That led to Pietrangelo and his wife, Jayne, flying to Las Vegas on Saturday to meet with McCrimmon, president of hockey operations George McPhee, and owner Bill Foley. Pietrangelo toured City National Arena and experienced the Summerlin lifestyle; he added he was impressed with what the organization and the city had to offer outside of the Strip.
“You want your family taken cared of and feel comfortable while you’re gone, and I think the uncertainty of what’s going to happen this season, too, made me feel better knowing my wife felt comfortable with the kids,” said Pietrangelo, a father of four. “Not an easy decision when your roots are somewhere. It’s a special place to us. This is an important place to me and my family, and I have nothing but good things to say [about St. Louis].”
The on-ice factor also played a part in Pietrangelo signing with Vegas. He met with DeBoer on Saturday to talk about how he would be deployed, likely replacing Schmidt on the top pair. Pietrangelo has 450 points in his NHL career and was on his way to a career-year this past season before it paused March 12 due to COVID-19.
The prospect of playing with Shea Theodore also appeals to Pietrangelo. Theodore, who evolved into a No. 1 defenseman for Vegas during the return to play, gives the Golden Knights a dangerous unit at the blue line for, at least, the next five years.
“I told him I’m looking forward to working with him and helping him,” Pietrangelo said. “I’ve been around for a while, and I think I can help him in that aspect.”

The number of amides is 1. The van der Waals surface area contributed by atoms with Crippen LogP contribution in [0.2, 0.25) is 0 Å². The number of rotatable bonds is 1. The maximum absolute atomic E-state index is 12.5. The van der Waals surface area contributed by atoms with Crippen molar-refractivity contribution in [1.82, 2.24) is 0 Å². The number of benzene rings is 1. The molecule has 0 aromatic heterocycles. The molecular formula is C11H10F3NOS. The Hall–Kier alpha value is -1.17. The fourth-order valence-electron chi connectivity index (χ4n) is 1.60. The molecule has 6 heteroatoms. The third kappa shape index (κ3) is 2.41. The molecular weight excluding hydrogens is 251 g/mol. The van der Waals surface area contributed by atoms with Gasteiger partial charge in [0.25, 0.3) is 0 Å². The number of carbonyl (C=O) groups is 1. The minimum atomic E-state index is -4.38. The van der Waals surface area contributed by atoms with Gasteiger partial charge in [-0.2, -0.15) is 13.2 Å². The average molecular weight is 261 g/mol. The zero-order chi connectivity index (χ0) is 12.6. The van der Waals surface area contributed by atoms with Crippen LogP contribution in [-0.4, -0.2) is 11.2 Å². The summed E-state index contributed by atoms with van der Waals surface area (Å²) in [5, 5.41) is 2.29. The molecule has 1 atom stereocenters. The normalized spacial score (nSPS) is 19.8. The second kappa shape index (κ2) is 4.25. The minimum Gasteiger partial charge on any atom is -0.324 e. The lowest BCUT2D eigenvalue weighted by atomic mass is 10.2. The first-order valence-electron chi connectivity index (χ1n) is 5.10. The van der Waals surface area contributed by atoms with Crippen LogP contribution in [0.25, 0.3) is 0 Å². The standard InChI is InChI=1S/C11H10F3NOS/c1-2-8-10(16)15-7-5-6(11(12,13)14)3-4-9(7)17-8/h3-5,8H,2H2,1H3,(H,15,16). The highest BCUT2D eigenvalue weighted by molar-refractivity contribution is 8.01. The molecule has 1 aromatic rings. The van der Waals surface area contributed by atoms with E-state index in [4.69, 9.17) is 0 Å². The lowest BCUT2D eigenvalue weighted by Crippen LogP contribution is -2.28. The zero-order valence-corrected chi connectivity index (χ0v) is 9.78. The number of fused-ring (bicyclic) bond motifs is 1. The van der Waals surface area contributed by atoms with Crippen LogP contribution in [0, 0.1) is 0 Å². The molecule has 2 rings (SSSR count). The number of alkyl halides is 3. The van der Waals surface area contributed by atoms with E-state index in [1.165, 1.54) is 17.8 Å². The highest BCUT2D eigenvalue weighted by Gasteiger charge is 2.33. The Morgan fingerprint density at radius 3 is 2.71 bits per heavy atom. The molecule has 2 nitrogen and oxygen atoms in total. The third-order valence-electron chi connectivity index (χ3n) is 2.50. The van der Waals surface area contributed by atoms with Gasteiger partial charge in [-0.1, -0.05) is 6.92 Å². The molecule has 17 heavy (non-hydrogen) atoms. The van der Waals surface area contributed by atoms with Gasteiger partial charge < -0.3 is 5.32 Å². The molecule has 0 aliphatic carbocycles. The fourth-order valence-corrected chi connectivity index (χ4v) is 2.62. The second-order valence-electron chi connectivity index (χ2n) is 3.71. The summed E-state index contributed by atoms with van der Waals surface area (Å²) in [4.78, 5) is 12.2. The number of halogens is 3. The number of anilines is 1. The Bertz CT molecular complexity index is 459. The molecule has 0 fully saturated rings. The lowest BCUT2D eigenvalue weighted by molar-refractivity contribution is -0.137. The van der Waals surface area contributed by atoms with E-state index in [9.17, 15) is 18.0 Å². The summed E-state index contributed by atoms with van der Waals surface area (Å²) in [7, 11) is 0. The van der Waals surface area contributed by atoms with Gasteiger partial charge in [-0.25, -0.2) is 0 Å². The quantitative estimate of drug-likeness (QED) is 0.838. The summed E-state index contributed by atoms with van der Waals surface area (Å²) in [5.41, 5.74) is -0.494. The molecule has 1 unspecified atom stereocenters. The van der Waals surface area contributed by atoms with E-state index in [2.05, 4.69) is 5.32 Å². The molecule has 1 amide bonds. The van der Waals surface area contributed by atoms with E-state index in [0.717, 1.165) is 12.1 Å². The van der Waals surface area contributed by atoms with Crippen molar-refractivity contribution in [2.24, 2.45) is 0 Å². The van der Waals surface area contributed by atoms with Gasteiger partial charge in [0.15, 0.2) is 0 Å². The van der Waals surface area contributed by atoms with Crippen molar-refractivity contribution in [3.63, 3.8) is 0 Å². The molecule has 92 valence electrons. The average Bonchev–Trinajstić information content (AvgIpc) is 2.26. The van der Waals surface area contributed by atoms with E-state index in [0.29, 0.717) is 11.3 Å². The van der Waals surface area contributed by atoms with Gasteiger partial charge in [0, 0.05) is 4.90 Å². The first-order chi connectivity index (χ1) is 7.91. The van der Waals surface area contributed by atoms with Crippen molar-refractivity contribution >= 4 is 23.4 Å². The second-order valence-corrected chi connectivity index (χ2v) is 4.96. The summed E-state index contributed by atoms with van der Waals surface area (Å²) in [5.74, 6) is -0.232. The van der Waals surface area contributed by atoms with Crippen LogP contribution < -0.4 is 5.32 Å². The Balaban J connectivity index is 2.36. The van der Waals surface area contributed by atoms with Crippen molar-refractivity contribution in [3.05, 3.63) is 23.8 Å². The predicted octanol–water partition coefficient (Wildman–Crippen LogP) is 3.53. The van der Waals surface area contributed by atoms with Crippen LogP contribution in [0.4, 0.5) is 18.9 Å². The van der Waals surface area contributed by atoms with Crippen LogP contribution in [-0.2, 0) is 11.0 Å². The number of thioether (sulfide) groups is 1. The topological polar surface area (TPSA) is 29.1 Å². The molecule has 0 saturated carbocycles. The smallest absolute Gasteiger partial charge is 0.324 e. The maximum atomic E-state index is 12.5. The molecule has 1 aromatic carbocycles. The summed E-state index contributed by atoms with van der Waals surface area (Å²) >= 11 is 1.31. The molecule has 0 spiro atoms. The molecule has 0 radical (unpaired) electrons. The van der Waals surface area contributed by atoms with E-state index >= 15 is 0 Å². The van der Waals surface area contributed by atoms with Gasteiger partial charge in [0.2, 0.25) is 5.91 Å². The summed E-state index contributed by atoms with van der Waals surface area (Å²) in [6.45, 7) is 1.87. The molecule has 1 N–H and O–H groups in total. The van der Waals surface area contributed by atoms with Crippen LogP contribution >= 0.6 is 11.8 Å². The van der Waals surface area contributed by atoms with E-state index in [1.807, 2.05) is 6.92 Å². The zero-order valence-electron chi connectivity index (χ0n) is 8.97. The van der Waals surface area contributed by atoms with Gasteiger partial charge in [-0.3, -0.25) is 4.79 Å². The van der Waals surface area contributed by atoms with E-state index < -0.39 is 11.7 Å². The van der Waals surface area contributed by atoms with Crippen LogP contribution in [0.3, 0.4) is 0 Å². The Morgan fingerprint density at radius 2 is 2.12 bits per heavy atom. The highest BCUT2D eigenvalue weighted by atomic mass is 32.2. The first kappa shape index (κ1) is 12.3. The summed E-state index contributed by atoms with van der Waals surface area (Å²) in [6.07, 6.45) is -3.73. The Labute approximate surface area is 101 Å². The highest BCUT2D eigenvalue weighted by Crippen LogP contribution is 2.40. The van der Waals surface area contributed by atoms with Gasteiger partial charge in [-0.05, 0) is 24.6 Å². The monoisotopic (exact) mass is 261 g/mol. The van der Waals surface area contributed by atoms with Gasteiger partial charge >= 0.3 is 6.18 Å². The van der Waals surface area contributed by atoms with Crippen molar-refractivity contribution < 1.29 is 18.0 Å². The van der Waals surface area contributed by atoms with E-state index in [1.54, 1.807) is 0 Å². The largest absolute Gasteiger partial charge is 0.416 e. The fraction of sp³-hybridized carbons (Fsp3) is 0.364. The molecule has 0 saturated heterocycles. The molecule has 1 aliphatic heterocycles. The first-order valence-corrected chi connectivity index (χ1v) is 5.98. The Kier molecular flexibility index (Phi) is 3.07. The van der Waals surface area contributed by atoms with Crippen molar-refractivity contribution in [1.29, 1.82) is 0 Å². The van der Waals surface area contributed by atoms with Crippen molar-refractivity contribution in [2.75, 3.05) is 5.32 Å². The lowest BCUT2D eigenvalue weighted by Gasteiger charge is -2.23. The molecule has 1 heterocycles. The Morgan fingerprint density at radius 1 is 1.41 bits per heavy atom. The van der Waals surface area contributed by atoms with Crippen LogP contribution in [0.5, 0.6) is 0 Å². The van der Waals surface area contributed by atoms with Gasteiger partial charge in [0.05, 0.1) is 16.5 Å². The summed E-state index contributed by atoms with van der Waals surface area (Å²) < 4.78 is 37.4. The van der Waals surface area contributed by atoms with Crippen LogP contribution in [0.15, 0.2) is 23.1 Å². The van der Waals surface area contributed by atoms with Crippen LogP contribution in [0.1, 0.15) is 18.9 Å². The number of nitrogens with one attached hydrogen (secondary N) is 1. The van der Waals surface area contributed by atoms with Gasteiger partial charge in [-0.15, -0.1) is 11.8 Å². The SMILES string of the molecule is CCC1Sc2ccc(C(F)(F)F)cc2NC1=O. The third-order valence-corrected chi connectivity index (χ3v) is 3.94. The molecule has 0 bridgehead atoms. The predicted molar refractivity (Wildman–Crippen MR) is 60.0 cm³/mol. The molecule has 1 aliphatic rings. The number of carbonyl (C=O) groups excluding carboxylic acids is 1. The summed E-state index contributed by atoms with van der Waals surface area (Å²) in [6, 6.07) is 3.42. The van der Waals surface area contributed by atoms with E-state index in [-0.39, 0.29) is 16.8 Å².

Pietrangelo said in that same conversation that he’s not coming to steal No. 27 from Theodore; he’ll be wearing No. 7.
McCrimmon said Monday that getting Pietrangelo was the equivalent to trading for Stone at the 2019 trade deadline. There’s no question Pietrangelo can produce more than what Schmidt could offensively; Pietrangelo was nearly a two-point-per-60 player with the Blues last year and was more than a half-goal per 60.
But even if you add Theodore in the conversation, Pietrangelo metrically still is the best defenseman right now on the Golden Knights. Pietrangelo’s even-strength goals above replacement (11.1) nearly double what Theodore and Schmidt combined for (6.4), and the power play (3.0) is doubled than what Schmidt produced (1.5).
The case is valid that the defense was not the issue of addressing this offseason. The Golden Knights still scored eight goals in their five-game loss to the Stars. While Pietrangelo can be a help from the blue line, McCrimmon is entrusting DeBoer to find where the Knights struggled and fix it with the same forward core intact.
“We didn’t score enough against Dallas. We had a hard time scoring against Vancouver. Do I think that’s symptomatic of a team issue or an issue that’s going to plague us? No, I don’t,” McCrimmon said. “We needed a few more goals in our series. I agree and understand … but I think adding a really good player makes our team better. Does that translate into offense directly? Time will tell.”
Nevertheless, it’s three playoff appearances in three years for the Golden Knights and they just added an elite-level defenseman. Pietrangelo should thrive in DeBoer’s system, and will make the Golden Knights contenders in the Western Conference once again.
This move, though, needs to work.
“With the success guys have had getting close the first year, and last year as well, certainly pushes guys to get more hungry, and they’re willing to do what they have to do,” Pietrangelo said. “When you’ve gotten so close, you realize how hard it is to win and it’s a process.
“I said to Kelly and George, having already won once, it’s a funny feeling because you want to win again, so you want to keep doing that. With them coming so close in the first year, you can see the energy. I think they’re still close, and hopefully I can take that over the edge to get that opportunity, because it’s a fun process to go through and once you do it once, you want to keep doing it.”